Hansen will again turn to the peerless Beauden Barrett and Kieran Read, while relying on a squad that possesses enormous depth.

The All Blacks' biggest test could be their first game, as they take on South Africa on Saturday. After a turbulent spell, the Springboks have enjoyed a remarkable resurgence under coach Rassie Erasmus, winning the Rugby Championship this year.

South Africa, Springboks
Players of South Africa lift the Rugby Championship 2019 Trophy after beating Argentina at Padre Ernesto Martearena Stadium on August 10 in Salta, Argentina. Marcelo Endelli/Getty

The former Munster coach has successfully built a side boasting remarkable depth and a very clear gameplan. While confusion characterized Allister Coetzee's tenure, under Erasmus South Africa has rediscovered its core strengths.

A dominant scrum and a highly physical defense go hand-in-hand with a potent line-out, while Faf de Klerk has developed into a world-class scrum-half.

South Africa finished third four years ago and the Springboks have been tipped as the team to end New Zealand's dominance this year.

England, meanwhile, arrives into the tournament as arguably the strongest of the Northern Hemisphere teams. The only European team to ever win the World Cup, England overcame a difficult 2018 and won on the road against Ireland earlier this year, after narrowly losing to New Zealand.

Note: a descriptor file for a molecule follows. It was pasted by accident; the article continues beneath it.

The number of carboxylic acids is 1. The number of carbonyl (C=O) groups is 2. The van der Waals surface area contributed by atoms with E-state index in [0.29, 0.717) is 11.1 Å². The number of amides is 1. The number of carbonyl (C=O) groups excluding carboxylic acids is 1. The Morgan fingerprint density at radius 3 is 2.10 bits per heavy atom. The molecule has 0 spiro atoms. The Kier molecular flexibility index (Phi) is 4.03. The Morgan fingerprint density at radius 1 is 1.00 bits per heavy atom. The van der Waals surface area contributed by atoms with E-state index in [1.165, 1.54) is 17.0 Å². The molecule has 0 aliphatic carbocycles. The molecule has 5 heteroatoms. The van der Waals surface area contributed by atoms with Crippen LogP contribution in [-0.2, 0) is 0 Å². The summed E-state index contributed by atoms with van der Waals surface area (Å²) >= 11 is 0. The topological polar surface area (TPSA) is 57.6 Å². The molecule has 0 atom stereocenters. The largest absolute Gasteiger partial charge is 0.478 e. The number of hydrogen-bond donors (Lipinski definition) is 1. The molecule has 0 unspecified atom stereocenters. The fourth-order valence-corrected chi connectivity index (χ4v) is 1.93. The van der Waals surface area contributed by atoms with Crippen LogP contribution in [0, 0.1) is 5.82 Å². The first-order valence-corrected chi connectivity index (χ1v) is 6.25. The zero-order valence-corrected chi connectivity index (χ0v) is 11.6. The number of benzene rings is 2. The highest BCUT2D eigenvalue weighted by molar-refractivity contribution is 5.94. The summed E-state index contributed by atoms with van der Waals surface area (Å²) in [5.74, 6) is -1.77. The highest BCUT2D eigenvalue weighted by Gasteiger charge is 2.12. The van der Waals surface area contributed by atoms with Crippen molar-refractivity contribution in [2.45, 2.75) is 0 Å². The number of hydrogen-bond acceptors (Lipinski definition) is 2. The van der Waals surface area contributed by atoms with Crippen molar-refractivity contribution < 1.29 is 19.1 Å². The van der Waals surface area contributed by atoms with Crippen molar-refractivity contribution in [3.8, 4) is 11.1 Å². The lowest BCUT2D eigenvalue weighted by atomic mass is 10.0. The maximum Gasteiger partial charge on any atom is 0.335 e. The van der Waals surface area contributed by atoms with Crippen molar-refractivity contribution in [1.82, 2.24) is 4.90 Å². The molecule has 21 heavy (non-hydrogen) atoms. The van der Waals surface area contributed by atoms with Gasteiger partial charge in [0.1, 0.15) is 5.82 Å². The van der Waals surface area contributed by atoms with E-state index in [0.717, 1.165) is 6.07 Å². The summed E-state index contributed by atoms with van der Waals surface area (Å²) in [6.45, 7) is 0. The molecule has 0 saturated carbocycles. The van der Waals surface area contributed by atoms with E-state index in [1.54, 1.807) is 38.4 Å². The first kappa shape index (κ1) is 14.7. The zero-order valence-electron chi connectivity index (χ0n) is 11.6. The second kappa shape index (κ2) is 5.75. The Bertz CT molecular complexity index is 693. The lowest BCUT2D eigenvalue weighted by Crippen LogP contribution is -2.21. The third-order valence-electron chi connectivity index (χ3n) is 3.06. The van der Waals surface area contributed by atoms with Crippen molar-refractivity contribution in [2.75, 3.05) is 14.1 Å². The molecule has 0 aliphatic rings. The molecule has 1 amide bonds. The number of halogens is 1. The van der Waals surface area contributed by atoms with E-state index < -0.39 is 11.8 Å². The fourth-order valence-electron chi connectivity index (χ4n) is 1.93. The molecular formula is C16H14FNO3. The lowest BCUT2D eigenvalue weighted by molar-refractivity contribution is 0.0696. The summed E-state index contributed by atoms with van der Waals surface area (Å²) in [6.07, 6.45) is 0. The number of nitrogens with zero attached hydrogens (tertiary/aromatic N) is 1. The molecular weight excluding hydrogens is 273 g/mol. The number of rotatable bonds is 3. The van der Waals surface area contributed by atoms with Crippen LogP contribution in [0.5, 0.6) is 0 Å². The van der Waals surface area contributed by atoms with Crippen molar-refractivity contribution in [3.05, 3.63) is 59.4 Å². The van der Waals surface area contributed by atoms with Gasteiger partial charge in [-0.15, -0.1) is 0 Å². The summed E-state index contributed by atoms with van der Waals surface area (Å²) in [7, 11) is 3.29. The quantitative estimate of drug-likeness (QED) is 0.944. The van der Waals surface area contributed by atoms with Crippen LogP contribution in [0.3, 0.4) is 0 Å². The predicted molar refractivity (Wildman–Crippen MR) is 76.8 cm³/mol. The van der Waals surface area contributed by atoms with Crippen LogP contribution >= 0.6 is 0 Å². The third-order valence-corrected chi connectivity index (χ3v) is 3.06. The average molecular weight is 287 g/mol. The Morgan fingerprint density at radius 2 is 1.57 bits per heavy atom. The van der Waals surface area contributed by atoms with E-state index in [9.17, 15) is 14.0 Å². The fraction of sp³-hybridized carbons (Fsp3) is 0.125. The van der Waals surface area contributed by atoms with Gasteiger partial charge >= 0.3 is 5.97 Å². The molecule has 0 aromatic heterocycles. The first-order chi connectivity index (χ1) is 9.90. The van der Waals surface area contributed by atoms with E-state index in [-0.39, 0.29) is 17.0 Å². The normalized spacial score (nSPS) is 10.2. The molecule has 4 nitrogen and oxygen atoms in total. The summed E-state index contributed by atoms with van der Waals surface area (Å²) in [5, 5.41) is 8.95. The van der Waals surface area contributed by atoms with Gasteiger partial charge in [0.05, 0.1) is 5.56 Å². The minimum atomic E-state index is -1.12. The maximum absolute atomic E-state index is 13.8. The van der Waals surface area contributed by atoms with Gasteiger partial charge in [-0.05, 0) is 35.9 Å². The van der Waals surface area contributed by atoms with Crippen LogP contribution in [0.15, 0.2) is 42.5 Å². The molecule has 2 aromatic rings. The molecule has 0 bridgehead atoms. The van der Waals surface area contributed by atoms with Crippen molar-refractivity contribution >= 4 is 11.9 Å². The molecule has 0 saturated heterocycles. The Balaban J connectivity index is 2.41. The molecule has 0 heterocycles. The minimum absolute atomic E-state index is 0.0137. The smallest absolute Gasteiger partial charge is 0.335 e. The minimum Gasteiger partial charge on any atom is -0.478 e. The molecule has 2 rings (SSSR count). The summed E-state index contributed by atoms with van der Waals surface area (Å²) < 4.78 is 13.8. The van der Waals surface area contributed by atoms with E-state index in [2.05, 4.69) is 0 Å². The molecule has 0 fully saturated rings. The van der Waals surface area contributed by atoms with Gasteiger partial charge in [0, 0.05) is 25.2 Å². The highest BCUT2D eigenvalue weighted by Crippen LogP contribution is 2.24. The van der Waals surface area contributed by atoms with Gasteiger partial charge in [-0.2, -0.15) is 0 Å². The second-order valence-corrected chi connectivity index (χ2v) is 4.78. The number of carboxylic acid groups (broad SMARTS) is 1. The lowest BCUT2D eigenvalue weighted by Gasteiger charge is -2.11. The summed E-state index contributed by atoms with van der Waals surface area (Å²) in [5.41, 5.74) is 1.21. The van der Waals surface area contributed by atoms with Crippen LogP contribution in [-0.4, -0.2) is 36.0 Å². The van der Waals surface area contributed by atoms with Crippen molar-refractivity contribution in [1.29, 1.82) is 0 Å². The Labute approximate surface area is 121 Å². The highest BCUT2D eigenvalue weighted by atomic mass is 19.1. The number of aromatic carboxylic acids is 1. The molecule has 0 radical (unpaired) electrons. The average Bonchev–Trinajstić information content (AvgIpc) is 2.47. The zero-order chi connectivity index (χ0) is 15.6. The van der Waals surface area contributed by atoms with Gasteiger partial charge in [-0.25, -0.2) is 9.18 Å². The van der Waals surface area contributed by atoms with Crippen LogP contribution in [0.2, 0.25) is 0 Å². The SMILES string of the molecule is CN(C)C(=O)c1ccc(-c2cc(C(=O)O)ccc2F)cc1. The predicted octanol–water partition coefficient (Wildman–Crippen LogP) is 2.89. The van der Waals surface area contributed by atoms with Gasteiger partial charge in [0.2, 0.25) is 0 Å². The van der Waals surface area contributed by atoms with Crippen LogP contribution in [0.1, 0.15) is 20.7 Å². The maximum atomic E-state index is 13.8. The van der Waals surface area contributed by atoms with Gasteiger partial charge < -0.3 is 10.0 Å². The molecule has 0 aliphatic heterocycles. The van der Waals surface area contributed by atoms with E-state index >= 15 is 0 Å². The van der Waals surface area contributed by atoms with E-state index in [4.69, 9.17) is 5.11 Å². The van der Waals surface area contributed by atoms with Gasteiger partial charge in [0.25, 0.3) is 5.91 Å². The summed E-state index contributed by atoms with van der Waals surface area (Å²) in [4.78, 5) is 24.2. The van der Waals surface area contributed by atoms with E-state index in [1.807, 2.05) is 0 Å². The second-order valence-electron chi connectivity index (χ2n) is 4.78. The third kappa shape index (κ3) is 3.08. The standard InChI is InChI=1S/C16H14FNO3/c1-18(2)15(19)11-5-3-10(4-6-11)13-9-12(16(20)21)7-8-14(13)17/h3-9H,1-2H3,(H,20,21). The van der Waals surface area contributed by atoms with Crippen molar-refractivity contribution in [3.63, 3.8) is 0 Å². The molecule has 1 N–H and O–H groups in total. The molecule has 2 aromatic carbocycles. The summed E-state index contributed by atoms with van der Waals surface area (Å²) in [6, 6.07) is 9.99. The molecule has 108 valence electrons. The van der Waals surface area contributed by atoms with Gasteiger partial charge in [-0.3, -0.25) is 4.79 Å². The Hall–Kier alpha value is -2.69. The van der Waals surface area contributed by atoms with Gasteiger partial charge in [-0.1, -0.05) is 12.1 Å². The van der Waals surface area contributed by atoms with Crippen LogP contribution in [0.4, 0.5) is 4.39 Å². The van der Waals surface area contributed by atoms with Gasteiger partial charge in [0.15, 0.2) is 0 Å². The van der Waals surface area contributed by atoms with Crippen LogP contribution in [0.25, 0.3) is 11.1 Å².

In Eddie Jones, England has a coach with a rich World Cup pedigree—four years ago the Australian masterminded Japan's shock win over South Africa—and a team still capable of further improvements.

Injuries, however, remain a cause of concern, but the 2003 winners should have just enough depth to cope.

Ireland, Wales and Australia are 13/2, 8/1 and 14/1 outsiders respectively but have all shown to be capable of beating anyone on their day.

Ireland, Wales, Rugby World Cup
Wales' center Jonathan Davies (R) tackles Ireland's center Bundee Aki during the warm-up match between Ireland and Wales at the Aviva Stadium in Dublin on September 7. Paul Faith/AFP/Getty

The former enjoyed a fantastic 2018, winning the Grand Slam—by beating every other team in the Six Nations—and beating the All Blacks, but has struggled to back it up this year.

Ireland lost to England and Wales in the Six Nations and was hammered 57-15 by England in one of the warmup matches. All the same, Joe Schmidt's team arrives into the tournament as the No. 1 ranked side in the world, even though it has never won a knockout game at the World Cup before.

Wales' preparations were dealt a massive blow earlier this week when it emerged that assistant coach Rob Howley was sent home after allegedly breaching World Rugby betting regulations.

Wales' coach Warren Gatland insisted his team tends to be galvanized by adversities, but that principle will be sorely tested in Japan.

At the same time, Wales arrives into the tournament on the back of a Grand Slam and has all it takes to be one of the dark horses at the World Cup.

Australia, who plays Wales in its second game in Pool D, enters the tournament buoyed by beating New Zealand in August and with the knack of raising its performances on the big stage.

Uncommon Knowledge

Newsweek is committed to challenging conventional wisdom and finding connections in the search for common ground.

Newsweek is committed to challenging conventional wisdom and finding connections in the search for common ground.

About the writer

Dan Cancian is currently a reporter for Newsweek based in London, England. Prior to joining Newsweek in January 2018, he was a news and business reporter at International Business Times UK. Dan has also written for The Guardian and The Observer.